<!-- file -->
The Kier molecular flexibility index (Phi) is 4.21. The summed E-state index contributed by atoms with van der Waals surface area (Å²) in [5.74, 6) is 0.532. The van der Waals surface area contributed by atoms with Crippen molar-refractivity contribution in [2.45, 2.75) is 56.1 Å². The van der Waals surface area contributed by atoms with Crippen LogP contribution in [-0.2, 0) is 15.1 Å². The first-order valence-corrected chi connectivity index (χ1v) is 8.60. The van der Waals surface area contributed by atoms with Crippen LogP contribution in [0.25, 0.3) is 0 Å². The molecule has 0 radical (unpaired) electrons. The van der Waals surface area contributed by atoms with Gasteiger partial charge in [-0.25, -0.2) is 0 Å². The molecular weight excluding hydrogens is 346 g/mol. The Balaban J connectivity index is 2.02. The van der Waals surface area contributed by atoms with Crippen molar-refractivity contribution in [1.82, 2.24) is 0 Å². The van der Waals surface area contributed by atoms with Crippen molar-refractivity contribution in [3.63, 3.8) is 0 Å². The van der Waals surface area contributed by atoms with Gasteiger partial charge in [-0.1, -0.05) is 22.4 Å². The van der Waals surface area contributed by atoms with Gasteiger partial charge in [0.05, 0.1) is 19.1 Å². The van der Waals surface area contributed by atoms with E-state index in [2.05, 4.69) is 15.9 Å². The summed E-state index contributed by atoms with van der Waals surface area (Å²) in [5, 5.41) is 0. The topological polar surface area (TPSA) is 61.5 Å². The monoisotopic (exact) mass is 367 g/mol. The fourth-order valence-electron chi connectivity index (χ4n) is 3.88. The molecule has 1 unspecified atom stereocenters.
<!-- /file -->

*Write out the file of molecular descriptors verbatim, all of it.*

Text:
The Kier molecular flexibility index (Phi) is 4.21. The summed E-state index contributed by atoms with van der Waals surface area (Å²) in [5.74, 6) is 0.532. The van der Waals surface area contributed by atoms with Crippen molar-refractivity contribution in [2.45, 2.75) is 56.1 Å². The van der Waals surface area contributed by atoms with Crippen LogP contribution in [-0.2, 0) is 15.1 Å². The first-order valence-corrected chi connectivity index (χ1v) is 8.60. The van der Waals surface area contributed by atoms with Crippen LogP contribution in [0.25, 0.3) is 0 Å². The molecule has 0 radical (unpaired) electrons. The van der Waals surface area contributed by atoms with Gasteiger partial charge in [-0.25, -0.2) is 0 Å². The molecular weight excluding hydrogens is 346 g/mol. The Balaban J connectivity index is 2.02. The van der Waals surface area contributed by atoms with Crippen molar-refractivity contribution in [1.82, 2.24) is 0 Å². The van der Waals surface area contributed by atoms with Crippen molar-refractivity contribution in [3.63, 3.8) is 0 Å². The van der Waals surface area contributed by atoms with Gasteiger partial charge in [-0.1, -0.05) is 22.4 Å². The van der Waals surface area contributed by atoms with Gasteiger partial charge in [0.05, 0.1) is 19.1 Å². The van der Waals surface area contributed by atoms with E-state index in [2.05, 4.69) is 15.9 Å². The summed E-state index contributed by atoms with van der Waals surface area (Å²) in [5, 5.41) is 0. The topological polar surface area (TPSA) is 61.5 Å². The monoisotopic (exact) mass is 367 g/mol. The fourth-order valence-electron chi connectivity index (χ4n) is 3.88. The molecule has 1 unspecified atom stereocenters.